While previous exercise programmes in this general area have been effective, very little research has been done on the effect of exercise in women currently experiencing the menopause transition. Exercise is preferred to bone medication treatment in a menopausal population due to the added benefit of improvements in muscle strength and fall risk, which are not affected by bone medication. Many people will be familiar with the common reasons for not exercising as much as we would like to, including “I haven’t got the time”, “I don’t have access to suitable facilities” or “I’m afraid I may get injured or don’t feel physically capable”. We hope to develop an exercise programme for a menopausal population that is safe, enjoyable, and effective at catering to the unique muscle and bone needs of the population. 

When thinking of exercise for bone health, the activity should incorporate as many of the following as possible: 1) involve movement, 2) be weight-bearing, 3) involve multidirectional movement, 4) provide greater impact on the bones that your usual walking pace, or 5) be an activity that involves movement not usually performed during everyday living. Bone does not require large amounts of exercise to receive improvements. As little as 6-10 repetitions or impacts at a time for 2-4 sets can be effective at increasing bone mass. Some examples of activities beneficial for bone are included below: 

Low-moderate physical capability High physical capability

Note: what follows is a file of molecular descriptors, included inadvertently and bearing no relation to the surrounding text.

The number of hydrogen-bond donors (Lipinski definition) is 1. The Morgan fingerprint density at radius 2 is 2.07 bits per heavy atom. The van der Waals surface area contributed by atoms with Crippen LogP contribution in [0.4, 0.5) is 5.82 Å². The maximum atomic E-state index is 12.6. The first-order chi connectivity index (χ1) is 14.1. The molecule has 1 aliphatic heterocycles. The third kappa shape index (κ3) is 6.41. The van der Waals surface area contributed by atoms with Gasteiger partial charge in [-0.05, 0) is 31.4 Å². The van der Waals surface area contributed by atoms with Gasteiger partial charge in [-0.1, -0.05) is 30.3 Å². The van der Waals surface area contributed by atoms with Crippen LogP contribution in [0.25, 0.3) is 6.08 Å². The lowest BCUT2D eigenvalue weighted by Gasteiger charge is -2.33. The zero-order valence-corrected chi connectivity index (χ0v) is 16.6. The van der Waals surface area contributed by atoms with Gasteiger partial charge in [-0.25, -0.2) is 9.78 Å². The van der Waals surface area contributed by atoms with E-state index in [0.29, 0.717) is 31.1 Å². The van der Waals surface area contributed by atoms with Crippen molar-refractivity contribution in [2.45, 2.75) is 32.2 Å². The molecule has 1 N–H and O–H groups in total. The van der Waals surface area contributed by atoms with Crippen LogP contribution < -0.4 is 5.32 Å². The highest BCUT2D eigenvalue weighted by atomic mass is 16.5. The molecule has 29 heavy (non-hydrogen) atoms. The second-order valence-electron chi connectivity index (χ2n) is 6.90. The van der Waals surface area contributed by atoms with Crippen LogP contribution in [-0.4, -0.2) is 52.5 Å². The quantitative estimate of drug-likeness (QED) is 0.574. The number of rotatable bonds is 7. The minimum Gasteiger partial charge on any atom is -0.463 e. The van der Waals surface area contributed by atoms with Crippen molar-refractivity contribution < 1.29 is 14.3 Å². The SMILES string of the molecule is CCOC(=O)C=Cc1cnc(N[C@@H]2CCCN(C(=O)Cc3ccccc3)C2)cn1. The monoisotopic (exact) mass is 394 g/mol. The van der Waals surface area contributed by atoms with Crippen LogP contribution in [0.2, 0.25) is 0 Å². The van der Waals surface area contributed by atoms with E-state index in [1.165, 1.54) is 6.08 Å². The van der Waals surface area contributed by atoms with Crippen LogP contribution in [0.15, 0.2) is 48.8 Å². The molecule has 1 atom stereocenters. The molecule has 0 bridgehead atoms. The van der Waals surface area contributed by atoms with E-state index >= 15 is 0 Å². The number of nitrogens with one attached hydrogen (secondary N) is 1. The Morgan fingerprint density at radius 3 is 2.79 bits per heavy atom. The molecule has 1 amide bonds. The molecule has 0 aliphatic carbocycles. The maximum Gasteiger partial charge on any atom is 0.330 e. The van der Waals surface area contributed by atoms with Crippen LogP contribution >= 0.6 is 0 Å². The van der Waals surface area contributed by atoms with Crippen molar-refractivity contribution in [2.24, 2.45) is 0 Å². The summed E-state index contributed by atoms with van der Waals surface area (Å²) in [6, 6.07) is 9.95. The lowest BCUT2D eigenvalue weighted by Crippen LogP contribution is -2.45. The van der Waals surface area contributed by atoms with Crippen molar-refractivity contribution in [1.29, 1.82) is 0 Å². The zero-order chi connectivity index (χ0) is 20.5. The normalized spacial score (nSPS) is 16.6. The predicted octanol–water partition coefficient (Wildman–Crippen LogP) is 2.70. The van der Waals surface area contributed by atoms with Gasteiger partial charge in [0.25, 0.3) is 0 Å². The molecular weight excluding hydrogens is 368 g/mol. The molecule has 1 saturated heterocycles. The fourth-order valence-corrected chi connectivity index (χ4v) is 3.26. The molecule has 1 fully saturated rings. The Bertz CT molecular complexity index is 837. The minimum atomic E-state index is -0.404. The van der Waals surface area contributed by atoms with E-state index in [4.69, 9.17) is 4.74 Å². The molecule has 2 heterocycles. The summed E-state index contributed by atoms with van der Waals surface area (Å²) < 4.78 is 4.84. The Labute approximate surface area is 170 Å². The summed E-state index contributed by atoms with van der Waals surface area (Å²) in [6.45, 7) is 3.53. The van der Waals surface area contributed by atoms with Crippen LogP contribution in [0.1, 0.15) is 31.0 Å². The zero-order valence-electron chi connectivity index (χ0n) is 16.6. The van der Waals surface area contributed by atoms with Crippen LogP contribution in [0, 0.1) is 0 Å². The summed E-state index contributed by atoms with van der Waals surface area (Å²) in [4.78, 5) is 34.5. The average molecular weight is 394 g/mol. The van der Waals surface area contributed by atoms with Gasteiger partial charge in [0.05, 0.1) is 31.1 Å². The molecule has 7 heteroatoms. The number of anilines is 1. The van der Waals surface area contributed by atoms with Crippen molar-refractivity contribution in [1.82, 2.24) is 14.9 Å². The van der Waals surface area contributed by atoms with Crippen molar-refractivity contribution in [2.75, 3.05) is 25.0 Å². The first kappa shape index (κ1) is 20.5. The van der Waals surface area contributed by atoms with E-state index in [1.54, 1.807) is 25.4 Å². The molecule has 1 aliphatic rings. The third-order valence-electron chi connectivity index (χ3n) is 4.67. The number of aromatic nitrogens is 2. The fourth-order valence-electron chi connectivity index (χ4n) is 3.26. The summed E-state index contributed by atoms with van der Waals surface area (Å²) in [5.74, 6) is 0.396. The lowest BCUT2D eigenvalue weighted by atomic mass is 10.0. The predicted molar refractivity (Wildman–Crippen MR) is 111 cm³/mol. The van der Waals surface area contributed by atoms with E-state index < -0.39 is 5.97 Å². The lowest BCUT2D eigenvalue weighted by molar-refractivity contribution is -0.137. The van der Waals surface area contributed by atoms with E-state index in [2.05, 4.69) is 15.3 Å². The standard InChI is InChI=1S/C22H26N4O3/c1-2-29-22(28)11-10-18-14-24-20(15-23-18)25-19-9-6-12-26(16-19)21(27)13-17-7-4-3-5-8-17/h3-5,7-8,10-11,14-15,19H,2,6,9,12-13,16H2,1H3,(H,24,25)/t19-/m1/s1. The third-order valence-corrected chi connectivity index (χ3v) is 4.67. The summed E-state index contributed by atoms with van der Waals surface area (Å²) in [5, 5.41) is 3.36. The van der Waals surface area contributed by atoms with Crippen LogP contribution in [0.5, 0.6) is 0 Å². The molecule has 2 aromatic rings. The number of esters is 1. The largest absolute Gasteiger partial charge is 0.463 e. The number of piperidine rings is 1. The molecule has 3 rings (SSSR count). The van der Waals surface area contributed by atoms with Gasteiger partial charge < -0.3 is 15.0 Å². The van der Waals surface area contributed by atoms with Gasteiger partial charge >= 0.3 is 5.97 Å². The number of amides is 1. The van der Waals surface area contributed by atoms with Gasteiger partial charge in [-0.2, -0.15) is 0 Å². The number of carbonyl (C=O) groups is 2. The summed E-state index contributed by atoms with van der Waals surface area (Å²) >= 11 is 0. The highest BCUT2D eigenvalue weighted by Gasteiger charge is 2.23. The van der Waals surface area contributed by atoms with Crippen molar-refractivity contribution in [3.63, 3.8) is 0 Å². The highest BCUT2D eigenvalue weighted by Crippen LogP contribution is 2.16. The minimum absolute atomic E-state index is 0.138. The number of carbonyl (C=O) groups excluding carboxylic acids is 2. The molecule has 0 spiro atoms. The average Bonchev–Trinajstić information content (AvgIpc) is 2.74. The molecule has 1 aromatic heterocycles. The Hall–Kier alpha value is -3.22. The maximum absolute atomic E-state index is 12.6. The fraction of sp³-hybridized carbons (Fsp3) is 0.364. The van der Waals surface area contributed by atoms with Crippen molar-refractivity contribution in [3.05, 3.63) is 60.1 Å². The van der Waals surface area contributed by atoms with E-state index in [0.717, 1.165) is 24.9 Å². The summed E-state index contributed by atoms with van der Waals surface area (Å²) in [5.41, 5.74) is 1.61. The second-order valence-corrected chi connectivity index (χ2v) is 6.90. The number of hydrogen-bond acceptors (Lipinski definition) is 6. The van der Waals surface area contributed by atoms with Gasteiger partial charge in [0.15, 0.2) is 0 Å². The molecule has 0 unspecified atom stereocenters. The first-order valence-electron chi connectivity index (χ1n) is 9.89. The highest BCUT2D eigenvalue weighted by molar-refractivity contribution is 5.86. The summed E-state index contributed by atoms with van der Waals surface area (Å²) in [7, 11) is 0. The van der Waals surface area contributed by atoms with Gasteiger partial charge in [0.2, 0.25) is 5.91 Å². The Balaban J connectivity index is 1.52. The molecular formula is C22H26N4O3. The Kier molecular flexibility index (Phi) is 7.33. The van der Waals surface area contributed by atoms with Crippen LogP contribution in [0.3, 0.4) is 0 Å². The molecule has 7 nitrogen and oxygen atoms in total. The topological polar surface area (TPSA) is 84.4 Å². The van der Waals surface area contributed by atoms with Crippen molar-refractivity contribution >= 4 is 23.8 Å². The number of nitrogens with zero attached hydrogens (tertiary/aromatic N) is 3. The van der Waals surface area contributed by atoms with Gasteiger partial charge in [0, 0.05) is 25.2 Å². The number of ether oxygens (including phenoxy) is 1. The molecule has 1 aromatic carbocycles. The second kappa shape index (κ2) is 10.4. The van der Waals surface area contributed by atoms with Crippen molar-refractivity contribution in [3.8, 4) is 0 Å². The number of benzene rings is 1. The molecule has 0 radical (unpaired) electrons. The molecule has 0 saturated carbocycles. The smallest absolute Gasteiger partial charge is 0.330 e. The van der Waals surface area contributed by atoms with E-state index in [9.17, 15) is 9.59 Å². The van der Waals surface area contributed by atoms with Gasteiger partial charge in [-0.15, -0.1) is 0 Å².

– Bodyweight exercises (eg, squats, lunges, sideways lunges, shoulder press etc) – Weight training exercises (eg, squats, deadlift) 
– Stairs climbing – Fast stairs climbing 
– Walking backwards or sideways – Jogging backwards and sideways shuffles 
– Recreational sport (eg, 5 aside football, basketball, badminton, volleyball etc) – Recreational or competitive multidirectional sport 
– Dancing – Dancing 
– Low intensity forward, sideways, or backwards hops – Moderate to high intensity multidirectional jumps or jump rope 
– Short bouts of low intensity jogging or running – Short bouts of sprinting or high intensity running 

Key takeaways: 

  • Do what physical activity you can, no matter how little, and strive to increase this over time. 
  • Don’t neglect the importance of increasing and maintaining muscular strength. 
  • Although your muscle and bone function decrease with age, remaining physically active as we age is effective at offsetting the decline that would otherwise occur. 
  • Exercise, performed safely, does not increase the risk of bone injury when we get older. Instead, it makes bones more resilient to breaking and reduces our risk of falling. 

Useful resources for further information: